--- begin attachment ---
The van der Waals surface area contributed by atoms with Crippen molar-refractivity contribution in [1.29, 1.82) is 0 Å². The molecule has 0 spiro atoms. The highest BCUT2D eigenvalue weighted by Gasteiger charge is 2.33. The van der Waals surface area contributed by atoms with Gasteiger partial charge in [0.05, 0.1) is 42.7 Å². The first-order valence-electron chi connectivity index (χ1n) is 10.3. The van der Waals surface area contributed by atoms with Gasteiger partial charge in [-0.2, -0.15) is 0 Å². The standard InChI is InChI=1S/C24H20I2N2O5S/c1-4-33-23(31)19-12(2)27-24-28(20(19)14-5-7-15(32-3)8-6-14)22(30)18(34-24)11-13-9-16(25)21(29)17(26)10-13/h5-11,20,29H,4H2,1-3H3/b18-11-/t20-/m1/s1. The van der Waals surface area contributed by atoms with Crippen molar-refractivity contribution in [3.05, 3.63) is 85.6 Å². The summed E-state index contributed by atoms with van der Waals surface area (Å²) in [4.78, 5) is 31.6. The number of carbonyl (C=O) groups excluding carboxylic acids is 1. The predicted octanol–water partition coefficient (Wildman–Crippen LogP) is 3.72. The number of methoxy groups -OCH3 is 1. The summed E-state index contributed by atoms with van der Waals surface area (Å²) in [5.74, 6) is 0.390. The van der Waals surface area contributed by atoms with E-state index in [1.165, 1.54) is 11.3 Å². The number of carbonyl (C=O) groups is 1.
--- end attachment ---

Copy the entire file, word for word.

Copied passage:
The van der Waals surface area contributed by atoms with Crippen molar-refractivity contribution in [1.29, 1.82) is 0 Å². The molecule has 0 spiro atoms. The highest BCUT2D eigenvalue weighted by Gasteiger charge is 2.33. The van der Waals surface area contributed by atoms with Gasteiger partial charge in [0.05, 0.1) is 42.7 Å². The first-order valence-electron chi connectivity index (χ1n) is 10.3. The van der Waals surface area contributed by atoms with Gasteiger partial charge in [-0.2, -0.15) is 0 Å². The standard InChI is InChI=1S/C24H20I2N2O5S/c1-4-33-23(31)19-12(2)27-24-28(20(19)14-5-7-15(32-3)8-6-14)22(30)18(34-24)11-13-9-16(25)21(29)17(26)10-13/h5-11,20,29H,4H2,1-3H3/b18-11-/t20-/m1/s1. The van der Waals surface area contributed by atoms with Crippen molar-refractivity contribution in [3.05, 3.63) is 85.6 Å². The summed E-state index contributed by atoms with van der Waals surface area (Å²) in [4.78, 5) is 31.6. The number of carbonyl (C=O) groups excluding carboxylic acids is 1. The predicted octanol–water partition coefficient (Wildman–Crippen LogP) is 3.72. The number of methoxy groups -OCH3 is 1. The summed E-state index contributed by atoms with van der Waals surface area (Å²) in [5.74, 6) is 0.390. The van der Waals surface area contributed by atoms with E-state index in [1.165, 1.54) is 11.3 Å². The number of carbonyl (C=O) groups is 1.